Employers worried about SHS graduates’ readiness for work 

MANY EMPLOYERS are reluctant to hire senior high school (SHS) graduates on concerns about their readiness for the workplace, while most SHS graduates have expressed a preference to pursue further studies, according to a study released Thursday.

The Philippine Institute for Development Studies (PIDS) said its research, conducted starting 2018, found that SHS graduates faced challenges integrating into the labor market, with 22 of 26 companies surveyed thinking that they lack adequate preparedness for employment.

Twenty-four companies nevertheless expressed a willingness to hire SHS graduates, subject to conditions like a demonstration of specialized skills, increased on-the-job training hours, and restricting them to entry-level positions. 

In a webinar Thursday, Philippine Business for Education (PBEd) Executive Director Lovelaine B. Basillote said that “openness (to hire SHS graduates) is one thing, but readiness is another.”

PBEd has launched a program known as First Future to train SHS graduates for employment with the help of the Department of Education (DepEd), the Technical Education and Skills Development Authority, the University of the Philippines Open University, and 14 companies and organizations. 

Since its launch in February, Ms. Basillote said 797 participants have benefitted from the program.

The study found that among the SHS students interviewed from 18 schools, 75.4% still plan to pursue higher education, 10% plan to get a job, 13.7% want to study while working, and 0.9% are still undecided.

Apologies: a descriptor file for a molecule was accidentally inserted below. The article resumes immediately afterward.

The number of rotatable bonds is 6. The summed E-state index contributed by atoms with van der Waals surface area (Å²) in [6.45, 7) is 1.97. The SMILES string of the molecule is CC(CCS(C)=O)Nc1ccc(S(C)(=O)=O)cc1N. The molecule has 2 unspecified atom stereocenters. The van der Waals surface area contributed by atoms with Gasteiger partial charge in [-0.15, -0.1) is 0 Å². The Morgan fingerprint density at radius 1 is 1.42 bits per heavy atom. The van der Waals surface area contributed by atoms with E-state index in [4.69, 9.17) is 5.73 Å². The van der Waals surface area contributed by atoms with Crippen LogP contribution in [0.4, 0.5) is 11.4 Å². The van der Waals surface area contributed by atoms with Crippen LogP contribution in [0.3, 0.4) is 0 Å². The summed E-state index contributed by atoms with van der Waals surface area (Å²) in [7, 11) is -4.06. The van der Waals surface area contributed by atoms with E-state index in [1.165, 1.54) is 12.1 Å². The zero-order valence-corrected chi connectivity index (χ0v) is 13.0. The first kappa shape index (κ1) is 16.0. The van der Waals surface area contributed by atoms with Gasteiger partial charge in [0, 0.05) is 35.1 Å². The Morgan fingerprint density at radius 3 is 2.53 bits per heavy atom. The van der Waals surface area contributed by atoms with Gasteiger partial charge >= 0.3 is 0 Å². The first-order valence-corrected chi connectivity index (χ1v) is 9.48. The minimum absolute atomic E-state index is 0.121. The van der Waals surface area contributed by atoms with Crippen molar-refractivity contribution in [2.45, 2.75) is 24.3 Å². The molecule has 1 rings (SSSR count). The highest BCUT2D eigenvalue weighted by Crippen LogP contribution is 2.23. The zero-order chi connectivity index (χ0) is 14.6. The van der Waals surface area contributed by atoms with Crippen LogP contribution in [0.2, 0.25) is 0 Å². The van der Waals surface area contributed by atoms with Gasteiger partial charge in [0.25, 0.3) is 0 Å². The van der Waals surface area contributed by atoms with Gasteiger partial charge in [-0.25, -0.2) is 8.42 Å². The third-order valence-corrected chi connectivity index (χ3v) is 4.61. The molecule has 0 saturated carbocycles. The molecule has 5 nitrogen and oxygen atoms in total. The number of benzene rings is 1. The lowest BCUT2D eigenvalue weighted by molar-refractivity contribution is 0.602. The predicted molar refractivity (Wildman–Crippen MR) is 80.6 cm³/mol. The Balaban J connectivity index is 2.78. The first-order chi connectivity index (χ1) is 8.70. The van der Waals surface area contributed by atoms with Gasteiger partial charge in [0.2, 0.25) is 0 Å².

The SHS graduates said they do not believe they are prepared for work, have no confidence when it comes to competing with college graduates, and few companies are open to hiring them.

In a separate study conducted by PIDS in 2020 also released on Thursday, which evaluated the first batch of SHS graduates, only 20% entered the workforce while more than 70% are still attending college.

The DepEd has increased the hours for work study in the SHS program to 230 from 80s. A review of the K to 12 curriculum is ongoing by the education sector and industry, the department’s Bureau of Curriculum Development Director Jocelyn D.R. Andaya said during the webinar.

Ms. Andaya said the DepEd, the Commission on Higher Education, and the Civil Service Commission are looking into how SHS graduates’ employability can be addressed.

She said the DepEd needs to “do more in marketing SHS grads” as they “need opportunities to show that they are ready to enter the labor force.”

The enhanced curriculum for K to 12 was implemented in school year 2012-2013 with the goal of increasing the competitiveness of the workforce. The Philippines used to be one of three countries in the world with only 10 years of basic education. — Bianca Angelica D. Añago